In the ongoing race to surpass customer expectations, there are market leaders and laggards. The leaders dominate their competitors in mindshare, number of applications, and perceived value, among other factors. At the same time, these are incredibly tight races and today's laggard could be next month's leader when it comes to captivating customers.
Here are three key technology races-and their respective leaders and laggards-that are poised to have a significant influence on the customer experience.
1. Augmented Reality vs. Virtual Reality
AR and VR technology have both received a lot of media attention for their ability to enhance the customer engagement, but AR is pulling ahead. Why is that? The answer is mundane chores. From an end-user perspective, augmented reality has far more practical applications than virtual reality, which faces a number of obstacles.
For example, at the Consumer Electronic Show (CES), developers demonstrated myriad ways that AR can be used as a self-service tool via a mobile app. We can use it to place virtual furniture in our living room; install a car engine with overlaid instructions; examine virtual merchandise from all angles-the ideas are endless.
Before people can experience the immersive worlds of virtual reality, they need expensive headsets and software. VR is also isolating, which further limits its usefulness. While VR could be valuable for specific purposes-like gaming and training-expect to see more examples of AR designed with a daily user in mind.
2. Smart Home
Leader: Amazon Alexa
Laggard: Google Home
Amazon's Alexa may have lost her voice in a Super Bowl commercial, but the voice-enabled virtual assistant is winning the ecosystem battle. From voice-activated mirrors and toilets to the dishwasher, Alexa already has near-ubiquitous adoption among home devices. Last month, Google announced Google Assistant was compatible with 1,500 smart home devices. Alexa, however, was compatible with more than 4,000 smart home devices.
What does this mean for customer service and customer engagement? Regardless of whether Amazon maintains its lead over Google (or the dark horse, Apple), smart assistants like Alexa and Google Home have huge implications for AI customer service.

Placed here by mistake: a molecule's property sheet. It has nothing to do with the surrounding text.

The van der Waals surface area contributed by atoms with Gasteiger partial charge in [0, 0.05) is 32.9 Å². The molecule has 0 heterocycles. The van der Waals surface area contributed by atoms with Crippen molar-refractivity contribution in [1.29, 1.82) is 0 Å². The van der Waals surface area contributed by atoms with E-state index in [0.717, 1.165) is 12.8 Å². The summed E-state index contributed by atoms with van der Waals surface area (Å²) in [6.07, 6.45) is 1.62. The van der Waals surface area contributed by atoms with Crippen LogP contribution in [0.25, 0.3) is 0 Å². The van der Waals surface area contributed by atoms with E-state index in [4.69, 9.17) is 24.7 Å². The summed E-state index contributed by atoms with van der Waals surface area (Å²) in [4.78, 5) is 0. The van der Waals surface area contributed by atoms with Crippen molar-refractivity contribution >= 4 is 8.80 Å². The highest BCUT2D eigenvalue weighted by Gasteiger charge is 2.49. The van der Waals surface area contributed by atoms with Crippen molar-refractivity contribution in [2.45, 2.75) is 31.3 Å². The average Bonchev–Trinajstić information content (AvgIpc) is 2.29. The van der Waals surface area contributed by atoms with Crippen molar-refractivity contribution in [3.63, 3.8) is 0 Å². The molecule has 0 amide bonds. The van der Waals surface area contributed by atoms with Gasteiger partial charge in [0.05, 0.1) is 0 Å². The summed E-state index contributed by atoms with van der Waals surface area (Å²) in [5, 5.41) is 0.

Instead of calling the contact center to schedule a repair for the dishwasher, for example, the dishwasher via Alexa might schedule the repair itself or proactively order a part that needs to be replaced. Human associates will still be needed for cases that are too complicated for Alexa to solve, and so companies need to start integrating artificial intelligence with humans in the contact center if they aren't already.
3. User Data
Leader: Telecommunications companies
The Federal Communications Commission voted in December to eliminate net neutrality rules that prohibit Internet service providers from blocking and throttling online traffic. The FCC also lifted a ban on paid prioritization, rules requiring greater disclosure of hidden fees for exceeding data caps, and other consumer protections.
FCC Chairman Ajit Pai was scheduled to speak on a panel at CES but reportedly canceled his appearance due to death threats. Even without Pai admitting it, telecommunications companies now have the upper hand in controlling user data and user experiences.
As internet providers, telecommunication companies are the glue between internet users and publishers. Telco companies like Verizon also own content platforms like AOL and Yahoo that generate ad dollars from the data of internet users.
It remains to be seen how this conflict of interest will play out (will telcos impede the data pipeline of their competitors?) and whether consumers will end up paying more to access certain sites. Corporations and consumer advocates will be keeping a close watch.
And while these are the tech trends/companies that are on top right now, unforeseen factors could easily change the pecking order. Companies that meet the fundamentals-providing fast, convenient services for the right price-will be the ones that consistently pull away from the competition. Stay tuned as we continue to track the rise of consumer technology and the evolution of customer engagement.
Do you agree with these projections? Which tech races are you following?